“Are you actually going to do that?”
Standing on top of the world at the peak of Kicking Horse Mountain, Christina Benty turned around to see an incredulous couple looking at her. Pointing down the hill, they were in disbelief when she said, “Yes.”
Decked out in head to toe in body armour, covered in mud, with her friend Michele LaPointe by her side, Benty had aspired to do one thing on that Thursday that would scare her. As a mountain biker, she decided to give downhilling a shot.
And while she says she had fun, she also says her outing was enough fear for a lifetime.
“It was on a bit of a whim, it had never crossed my mind until I was up there hiking the other day and I was like you know what, why not,” said Benty.
“I wasn’t arrogant enough to think I could do it, but it was more of a curiosity about it. There’s little kids doing it, so why not give it a try?”
She called up LaPointe and they decided to give it a try the next day.
And while they knew they were in for a rough ride, they weren’t quite prepared for what the mountain had to throw at them.
“I thought, well we’re going downhill, we won’t be using muscles, I really thought you just have to break and that was it,” said LaPointe.
“Every part of me was tense from top to bottom, my hand was a claw at the end of the day.”
“You know what though, I’m proud of both of us,” reflected Benty.
“I have no regrets in doing it, absolutely none and I feel like we really accomplished something.”
As women in their 50s, Benty and LaPointe aren’t what you would typically picture of downhill mountain bikers. Despite worrying that they would stick out, the staff at Kicking Horse helped get the novices suited up and ready to go for their adventure down the mountain.
“Everyone we talked to was super supportive and super nice,” said LaPointe.
“Giving us tips and helping us with our gear, I couldn’t even lift my bike onto the chair lift but the staff were so helpful and got it up for me.”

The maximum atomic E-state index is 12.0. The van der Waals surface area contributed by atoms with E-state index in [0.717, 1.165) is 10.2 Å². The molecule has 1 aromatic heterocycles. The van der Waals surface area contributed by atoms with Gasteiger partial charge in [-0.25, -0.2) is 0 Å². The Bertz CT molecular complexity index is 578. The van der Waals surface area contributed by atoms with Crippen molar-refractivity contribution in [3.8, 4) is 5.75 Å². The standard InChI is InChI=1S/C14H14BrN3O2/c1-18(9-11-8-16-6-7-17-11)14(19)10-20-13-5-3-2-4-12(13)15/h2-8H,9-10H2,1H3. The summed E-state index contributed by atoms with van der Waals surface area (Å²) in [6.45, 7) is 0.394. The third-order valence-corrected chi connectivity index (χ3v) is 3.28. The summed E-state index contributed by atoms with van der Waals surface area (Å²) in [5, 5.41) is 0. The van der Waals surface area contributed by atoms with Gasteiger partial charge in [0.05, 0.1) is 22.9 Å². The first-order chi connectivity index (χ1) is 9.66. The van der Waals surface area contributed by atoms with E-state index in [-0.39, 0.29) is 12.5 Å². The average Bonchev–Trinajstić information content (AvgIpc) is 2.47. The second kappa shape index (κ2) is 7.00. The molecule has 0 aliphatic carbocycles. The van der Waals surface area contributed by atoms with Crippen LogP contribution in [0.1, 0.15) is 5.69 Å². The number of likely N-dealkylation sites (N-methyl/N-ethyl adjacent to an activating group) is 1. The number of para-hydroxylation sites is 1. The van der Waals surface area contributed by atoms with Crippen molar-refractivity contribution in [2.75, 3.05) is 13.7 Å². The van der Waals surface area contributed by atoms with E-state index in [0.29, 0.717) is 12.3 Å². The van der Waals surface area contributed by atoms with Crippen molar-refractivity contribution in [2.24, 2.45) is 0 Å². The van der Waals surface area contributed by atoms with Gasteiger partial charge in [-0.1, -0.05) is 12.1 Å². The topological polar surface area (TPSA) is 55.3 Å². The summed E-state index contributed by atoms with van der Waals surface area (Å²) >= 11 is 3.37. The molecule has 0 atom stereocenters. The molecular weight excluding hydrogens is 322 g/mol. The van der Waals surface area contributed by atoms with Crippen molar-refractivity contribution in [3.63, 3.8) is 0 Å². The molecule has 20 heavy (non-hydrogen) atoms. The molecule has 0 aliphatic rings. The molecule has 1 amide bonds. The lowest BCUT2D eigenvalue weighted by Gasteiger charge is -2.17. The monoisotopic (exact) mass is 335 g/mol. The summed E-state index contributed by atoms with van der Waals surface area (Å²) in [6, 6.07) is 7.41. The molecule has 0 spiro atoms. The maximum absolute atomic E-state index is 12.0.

The number one tip the pair can give to beginners is to relax and enjoy the ride.
Toby Barrett, manager of revenue and guest experience at Kicking Horse Mountain Resort, says it’s also important to dress appropriately, with good sturdy shoes.
Barrett says that beginners can check out rental packages online and encourages them to book in advance to ensure that they have all the right sized gear in stock.
At the end of the day, Barrett says that it comes down to mentality and confidence, a sentiment that was echoed by both Benty and LaPointe.
At the end of the day, while the sport is hard and the hill is gnarly, they’re welcoming beginners all the time.
“It was great to see the two of them, we get a lot of people who have never done it before and it’s always exciting to see new people coming to try it out,” said Barrett.
LaPointe says that as a beginner, all the staff made her feel safe and welcome.
“After the first run when I was just sitting there and Toby saw me and came running over,” said LaPointe.
“He wanted to know all about how we did and if we we’re going to go again, it was great.”
“We were disappointed that there wasn’t a cheering section at the bottom of the hill, but everyone was so great and helpful,” joked Benty.
Barrett says the hill is always looking to welcome new bikers and will be offering a free mountain biking ticket and a 20 per cent discount on rentals to all locals during their community week at the hill from Aug. 31 until Sept. 4.
“It was great to see how gung-ho they were and determined to make it happen, while being cautious in their approach,” said Barrett.
“They were smiling ear to ear and having fun, which is really what the name of the game is.”
While Benty and LaPointe don’t think they’ll be going up again any time soon, both are glad to have endured the experience.